Review Summary: A very impressive first album for the Saskatoon Quartet. As intriguing as it is technical and intense.
Volcanoless in Canada are a 4 piece outfit hailing from Saskatoon, Saskatchewan. Their first self titled LP, a nine track wonderbox of acoustic rock/folk/pop was released in mid 2007, and is available on iTunes worldwide for those that can't find a copy. VIC use a Tri-Acoustic guitar attack to create melodius guitar harmonies and are backed up by a flawless rythym section.
I heard about this band the way everybody seems to these days. I was scooting around MyFace or whatever it is called, and dug up this little gem, just after it's release. It was the eclectic mix of acoustic melodies and spastic basslines of 'She Moves' that dragged me into the VIC net.
The album begins with a small spoken exchange before exploding into 'Lithic,' an intense rythymic ditty with heavy snare drum, and rapid stroke, almost Spanish guitar lines. The one thing you notice about VIC during this song is that the vocal style of lead singer Mitch Lysak changes many times throughout the course of a song. In this he moves from a strong ballad style voice into a more desperate almost pained howling vocal style. This song is a good kick off to the album.
Next comes 'She Moves,' perhaps the best song of the album. Interlocking guitar melodies dominate the intro, some palm muted, some strung out, while the bass follows one particular difficult line, and the drums keep a steady, clap along 1, 1-2, 1-2-3 beat. This song is a gem, if not a little hard to understand the lyrics sometimes. Definitely shows VIC's more dance-hall anthem, crowd pleasing tendencies that gives them such a reputation for passionate and intriguing live shows.
The next song is 'Under the Radar (The Dance of Mistakes and Regret),' another song with a interlocking intro on guitar and drums. And again, another vocal style. This song is somewhat tiring to listen to, as there is alot going on throughout. It is difficult to try and focus on one particular guitar part. However, a good song, technical, but also accessible and fun to listen to.
Now VIC try another style, going for a folky kind of drawl with 'Funny Like Strange,' a slow walking sort of ballad with more laid back guitar riffage in the verses and intro, before launching into a strong outtro with a agonised howl from Lysak. Here the bass and guitar show off a little, following each other along their solos. The ending also reveals a darker side to VIC's music, with a few F Bombs launched, a precursor of what is to come.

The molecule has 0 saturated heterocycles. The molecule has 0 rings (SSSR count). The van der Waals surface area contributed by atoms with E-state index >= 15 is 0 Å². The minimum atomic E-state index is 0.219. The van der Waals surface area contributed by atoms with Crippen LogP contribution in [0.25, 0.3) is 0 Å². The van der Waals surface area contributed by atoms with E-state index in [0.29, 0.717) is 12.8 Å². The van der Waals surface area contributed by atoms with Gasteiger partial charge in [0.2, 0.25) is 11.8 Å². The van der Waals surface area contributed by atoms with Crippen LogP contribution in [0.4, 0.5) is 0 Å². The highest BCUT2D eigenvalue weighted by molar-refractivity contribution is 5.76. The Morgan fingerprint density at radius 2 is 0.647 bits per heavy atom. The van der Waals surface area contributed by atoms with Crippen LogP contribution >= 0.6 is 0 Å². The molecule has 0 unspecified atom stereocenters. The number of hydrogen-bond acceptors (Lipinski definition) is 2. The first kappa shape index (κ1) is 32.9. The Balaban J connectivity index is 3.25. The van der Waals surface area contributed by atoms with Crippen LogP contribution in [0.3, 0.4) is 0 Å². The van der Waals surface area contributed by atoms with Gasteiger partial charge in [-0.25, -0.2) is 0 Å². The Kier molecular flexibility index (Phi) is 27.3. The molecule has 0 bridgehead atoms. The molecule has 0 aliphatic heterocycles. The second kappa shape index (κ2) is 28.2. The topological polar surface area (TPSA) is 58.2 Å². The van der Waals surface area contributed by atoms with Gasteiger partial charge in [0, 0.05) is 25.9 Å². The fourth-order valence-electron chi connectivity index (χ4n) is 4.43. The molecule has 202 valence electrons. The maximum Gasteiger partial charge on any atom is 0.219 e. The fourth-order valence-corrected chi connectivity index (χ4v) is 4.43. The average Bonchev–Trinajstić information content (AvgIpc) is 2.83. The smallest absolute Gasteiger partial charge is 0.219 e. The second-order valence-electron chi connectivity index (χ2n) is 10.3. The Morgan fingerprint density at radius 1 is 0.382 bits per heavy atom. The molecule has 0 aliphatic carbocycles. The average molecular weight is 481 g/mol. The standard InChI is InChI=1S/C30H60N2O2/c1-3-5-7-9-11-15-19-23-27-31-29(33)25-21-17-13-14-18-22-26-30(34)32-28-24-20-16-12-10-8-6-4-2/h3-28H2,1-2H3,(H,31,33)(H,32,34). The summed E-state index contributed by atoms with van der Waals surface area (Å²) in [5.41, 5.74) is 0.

Next comes 'Kill Her,' an agressively named, yet rather mellow song with one chord based guitar pattern, and two riffs played over the top of them. Also introduces choir style vocals as back up in the pre-chorus. To prevent dosiness in the listener, the chorus perks up with an increased tempo and use of backup vocals.
Next is the outcast of the album, 'Addictive Electricity.' If you are listening to this album and stumble into this without warning, the intro sounds like another typical VIC song, until the opening line.
'...Hey Dad, I hope you know your daughter's dead. I put a bullet up inside her motherf***Ing head...'
No doubt it is daring, after the songs that precede it, but it is still a good song, with a pleasant riff and steady beat. And a good vocal performance in the chorus.
Now comes the redemption. Perhaps another standout song on this fantastic album, 'We Win' is a long acoustic ballad in the same vein as 'Kill Her' with more beautiful lyrics. Also contains a cool break out section before the ending riff. A multi-staged masterpiece of a song and a fine display of the band musical ability.
The next song seems to be a concept song from VIC, 'Monster' starts with an a-capella intro from Lysak, before the usual riff over following bass and drums style of the rest of the album. Before a shouted coda leads into an electric guitar solo, the only time that electric guitar takes the centre stage on the album. It's surely a fine song, mastered well, not too technical, very rythymic and joyous and easy to sing along and clap to. The solo also builds the feel of the closing where Lysak again uses his pleading voice to hold a hand out to the listener.
A short finish to the album in 'Invisible/Invincible.' Just a quiet afterthought more than anything after the huge finish to 'Monster,' but is executed well and holds onto the heartstrings of the listener. Poignant lyrics to finish off a spectacular first LP.
Outstanding guitar work
Competent rythym section
Can start to overwhelm listener
It's too short!